If you find yourself an unfortunate factor in the criminal courts process, you may wonder how this process is designed toward the criminal and what rights you have. For the answer to all of your burning questions, you will need to understand the step-by-step overview. Now you can find out more about the courts and what to expect.

How The Criminal Court Process Works: Step-by-Step

Judge or Jury Trial: The defense will have the right to decide whether the case will be tried to a judge or jury. This right is given under the Sixth Amendment, unless the crime is a petty offense carrying a sentence of six months or less jail time. A unanimous verdict will almost always be required for a conviction; however, if there is not a unanimous verdict, then this is known as a “hung jury” and the defendant will go free unless the prosecutor decides to retry the case.Jury Nullification: When the Law is Not Exactly Followed Jury selection is part of this, where the defense and prosecution select the jury itself. They will go through a question-and-answer process known as “voir dire.” Questions will be suggested by attorneys and the judge and must be answered truthfully to make a decision. Issues of Evidence: All evidence must be considered before the process starts so that the defense and prosecution can admit or exclude certain evidence. This request is called “in limine.” Opening Statements: Opening statements will be made by the prosecution and the defense to provide an outline of the case and what needs proven. Attorneys will only give information that they think will help the case. They may even choose not to give an opening statement due to the fact that they want the prosecution to do the convincing and not defense. Examinations: The prosecution will present its main case through direct examination of prosecution witnesses, and the defense has the chance to cross-examine the prosecution witnesses. After this, the prosecution rests, where they finish presenting their case. Optional Motion to Dismiss: If the defense believes that the prosecution has failed to produce enough evidence, they may move to dismiss charges. This can be done even if the jury believes the evidence presented. However, in mostly all cases, the judge will deny the defense motion to dismiss. Further Examination: The defense will present its case through examination of defense witnesses, and the prosecutor will cross-examine these witnesses. Then, the defense will rest and finish presenting the case. Jury Instructions: The prosecution and defense will get together and make a closing argument that summarizes the evidence as prosecution sees it. They will determine a set of instructions that the judge will give to the jury. Prosecution Closing Argument: The prosecution will then make a closing argument that explains why the jury should render a guilty verdict. Defense Closing Argument: The defense will also give a closing argument. Their lawyer will explain why they should render a “not guilty” verdict, or give a lesser charge. After this, the prosecution will give last word if they want to rebuttal this. Jury Instructions and Deliberations: The jury will find out what laws to apply to the case and how to carry out duties. They will try to reach a verdict, though it must be unanimous. Post-Trial Motions: If a guilty verdict comes of the case, the defense may request the judge to override the jury. However, the judge will almost always deny this. Sentencing: If a guilty verdict is given as well as a conviction, the judge will sentence the defendant or set sentencing for another day.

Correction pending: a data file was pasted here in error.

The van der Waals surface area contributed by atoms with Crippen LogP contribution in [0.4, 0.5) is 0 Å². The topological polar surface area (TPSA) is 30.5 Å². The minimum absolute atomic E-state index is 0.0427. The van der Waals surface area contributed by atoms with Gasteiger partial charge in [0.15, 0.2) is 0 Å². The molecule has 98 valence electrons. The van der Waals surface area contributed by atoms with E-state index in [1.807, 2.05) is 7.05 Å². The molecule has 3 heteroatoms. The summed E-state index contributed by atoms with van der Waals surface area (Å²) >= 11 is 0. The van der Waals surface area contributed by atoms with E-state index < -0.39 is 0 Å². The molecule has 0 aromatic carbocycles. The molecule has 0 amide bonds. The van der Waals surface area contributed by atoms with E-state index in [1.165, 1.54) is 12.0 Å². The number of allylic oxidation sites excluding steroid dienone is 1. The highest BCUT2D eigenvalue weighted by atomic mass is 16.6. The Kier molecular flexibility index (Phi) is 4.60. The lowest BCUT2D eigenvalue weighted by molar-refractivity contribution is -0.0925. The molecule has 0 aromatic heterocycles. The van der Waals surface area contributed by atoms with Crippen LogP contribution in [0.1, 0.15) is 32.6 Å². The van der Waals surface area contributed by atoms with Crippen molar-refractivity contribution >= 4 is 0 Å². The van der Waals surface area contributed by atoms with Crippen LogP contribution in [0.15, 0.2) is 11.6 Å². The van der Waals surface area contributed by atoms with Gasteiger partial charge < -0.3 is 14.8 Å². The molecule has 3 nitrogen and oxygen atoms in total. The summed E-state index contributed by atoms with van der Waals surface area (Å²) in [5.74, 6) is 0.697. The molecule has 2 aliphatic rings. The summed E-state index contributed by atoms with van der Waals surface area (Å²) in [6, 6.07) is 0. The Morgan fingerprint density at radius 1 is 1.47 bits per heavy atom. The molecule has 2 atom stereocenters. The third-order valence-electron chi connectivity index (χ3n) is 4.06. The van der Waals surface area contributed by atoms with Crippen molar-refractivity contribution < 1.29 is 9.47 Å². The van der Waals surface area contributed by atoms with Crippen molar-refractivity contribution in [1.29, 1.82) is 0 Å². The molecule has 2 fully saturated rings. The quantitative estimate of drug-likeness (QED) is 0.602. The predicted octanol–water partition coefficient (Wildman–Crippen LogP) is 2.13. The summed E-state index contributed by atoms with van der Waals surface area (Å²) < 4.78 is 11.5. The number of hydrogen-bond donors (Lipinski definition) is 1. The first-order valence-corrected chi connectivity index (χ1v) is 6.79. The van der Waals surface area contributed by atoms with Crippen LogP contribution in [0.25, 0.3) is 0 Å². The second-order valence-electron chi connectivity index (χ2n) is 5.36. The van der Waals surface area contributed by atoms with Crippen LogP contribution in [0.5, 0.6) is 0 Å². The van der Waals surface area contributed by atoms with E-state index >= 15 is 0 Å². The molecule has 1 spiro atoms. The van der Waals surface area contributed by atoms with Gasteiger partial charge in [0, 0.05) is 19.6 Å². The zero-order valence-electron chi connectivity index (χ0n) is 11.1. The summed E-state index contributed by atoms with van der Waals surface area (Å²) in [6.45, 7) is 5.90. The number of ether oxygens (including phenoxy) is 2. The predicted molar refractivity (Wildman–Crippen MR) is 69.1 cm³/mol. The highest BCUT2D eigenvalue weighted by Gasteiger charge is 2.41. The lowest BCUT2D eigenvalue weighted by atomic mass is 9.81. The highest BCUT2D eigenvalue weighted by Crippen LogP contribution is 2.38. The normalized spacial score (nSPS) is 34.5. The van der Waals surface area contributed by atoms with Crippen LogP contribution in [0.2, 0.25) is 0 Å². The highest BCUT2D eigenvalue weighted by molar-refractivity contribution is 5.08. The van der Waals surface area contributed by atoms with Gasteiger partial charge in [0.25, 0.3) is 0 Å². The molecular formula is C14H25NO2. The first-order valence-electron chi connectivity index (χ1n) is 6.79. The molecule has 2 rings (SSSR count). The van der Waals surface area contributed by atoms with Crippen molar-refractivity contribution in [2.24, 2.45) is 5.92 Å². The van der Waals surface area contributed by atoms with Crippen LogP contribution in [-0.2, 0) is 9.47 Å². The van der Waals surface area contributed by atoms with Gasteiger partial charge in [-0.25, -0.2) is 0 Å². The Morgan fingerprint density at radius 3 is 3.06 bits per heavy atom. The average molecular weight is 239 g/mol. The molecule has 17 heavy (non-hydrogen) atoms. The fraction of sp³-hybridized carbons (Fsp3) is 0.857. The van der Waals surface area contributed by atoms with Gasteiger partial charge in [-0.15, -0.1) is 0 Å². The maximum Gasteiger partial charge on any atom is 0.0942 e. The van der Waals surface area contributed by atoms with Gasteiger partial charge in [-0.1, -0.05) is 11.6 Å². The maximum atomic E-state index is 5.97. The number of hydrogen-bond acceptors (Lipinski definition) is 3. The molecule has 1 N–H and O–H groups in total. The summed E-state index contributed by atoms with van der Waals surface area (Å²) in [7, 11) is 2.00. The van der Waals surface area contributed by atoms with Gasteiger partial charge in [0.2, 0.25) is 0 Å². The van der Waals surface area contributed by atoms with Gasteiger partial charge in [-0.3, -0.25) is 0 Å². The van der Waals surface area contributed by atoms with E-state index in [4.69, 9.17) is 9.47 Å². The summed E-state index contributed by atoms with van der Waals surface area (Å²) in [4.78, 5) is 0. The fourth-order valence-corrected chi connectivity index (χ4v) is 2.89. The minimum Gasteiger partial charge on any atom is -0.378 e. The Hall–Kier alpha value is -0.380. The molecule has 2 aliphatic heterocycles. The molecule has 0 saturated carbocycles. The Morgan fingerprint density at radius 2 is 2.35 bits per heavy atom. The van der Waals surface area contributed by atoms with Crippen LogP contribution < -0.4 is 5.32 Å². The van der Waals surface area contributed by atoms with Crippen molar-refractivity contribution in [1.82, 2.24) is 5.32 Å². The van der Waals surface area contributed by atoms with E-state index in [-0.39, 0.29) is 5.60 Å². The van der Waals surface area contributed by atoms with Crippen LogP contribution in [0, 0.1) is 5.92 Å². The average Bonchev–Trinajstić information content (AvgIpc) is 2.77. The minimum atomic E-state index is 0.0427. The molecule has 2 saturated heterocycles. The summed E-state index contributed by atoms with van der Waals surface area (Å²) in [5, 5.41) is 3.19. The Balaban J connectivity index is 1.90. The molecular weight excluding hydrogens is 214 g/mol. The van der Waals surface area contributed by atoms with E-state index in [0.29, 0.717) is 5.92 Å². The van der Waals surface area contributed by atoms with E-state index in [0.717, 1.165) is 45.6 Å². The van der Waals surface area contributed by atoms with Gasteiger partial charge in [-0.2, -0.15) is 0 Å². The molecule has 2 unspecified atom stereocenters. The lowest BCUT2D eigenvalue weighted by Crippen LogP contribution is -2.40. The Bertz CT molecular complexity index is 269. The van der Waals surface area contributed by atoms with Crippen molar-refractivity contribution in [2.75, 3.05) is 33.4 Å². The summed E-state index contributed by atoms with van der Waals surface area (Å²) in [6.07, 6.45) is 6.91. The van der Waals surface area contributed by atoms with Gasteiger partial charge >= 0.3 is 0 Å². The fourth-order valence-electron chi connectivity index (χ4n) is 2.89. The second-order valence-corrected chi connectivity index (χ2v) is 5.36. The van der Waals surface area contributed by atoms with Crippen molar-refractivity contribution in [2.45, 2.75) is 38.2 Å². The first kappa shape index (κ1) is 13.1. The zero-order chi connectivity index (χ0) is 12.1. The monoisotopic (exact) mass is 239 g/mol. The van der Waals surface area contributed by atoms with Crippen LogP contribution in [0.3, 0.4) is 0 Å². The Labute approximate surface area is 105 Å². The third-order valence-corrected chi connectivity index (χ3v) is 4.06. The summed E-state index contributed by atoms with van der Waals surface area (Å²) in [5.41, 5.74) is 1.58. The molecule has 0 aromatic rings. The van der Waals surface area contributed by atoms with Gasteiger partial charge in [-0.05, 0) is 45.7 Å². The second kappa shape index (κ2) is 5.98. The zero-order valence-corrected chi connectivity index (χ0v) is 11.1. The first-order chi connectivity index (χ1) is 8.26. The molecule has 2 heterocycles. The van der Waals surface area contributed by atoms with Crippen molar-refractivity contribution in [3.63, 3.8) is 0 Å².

Rights of the Defendant 

The defendant has many rights throughout a criminal case even though they may think that the trial is set against them. For instance, they have a right to a public trial, a jury trial, and a speedy trial at that. They have a right to adequate representation to help them throughout the process so that they are not left feeling alone in the matter. If you have a case and need somebody to represent you in the courtroom, you need an attorney who will listen to you and help you understand your rights. At The Law Office of Peter Blair, we can give you that representation that you need. Call us today for more information.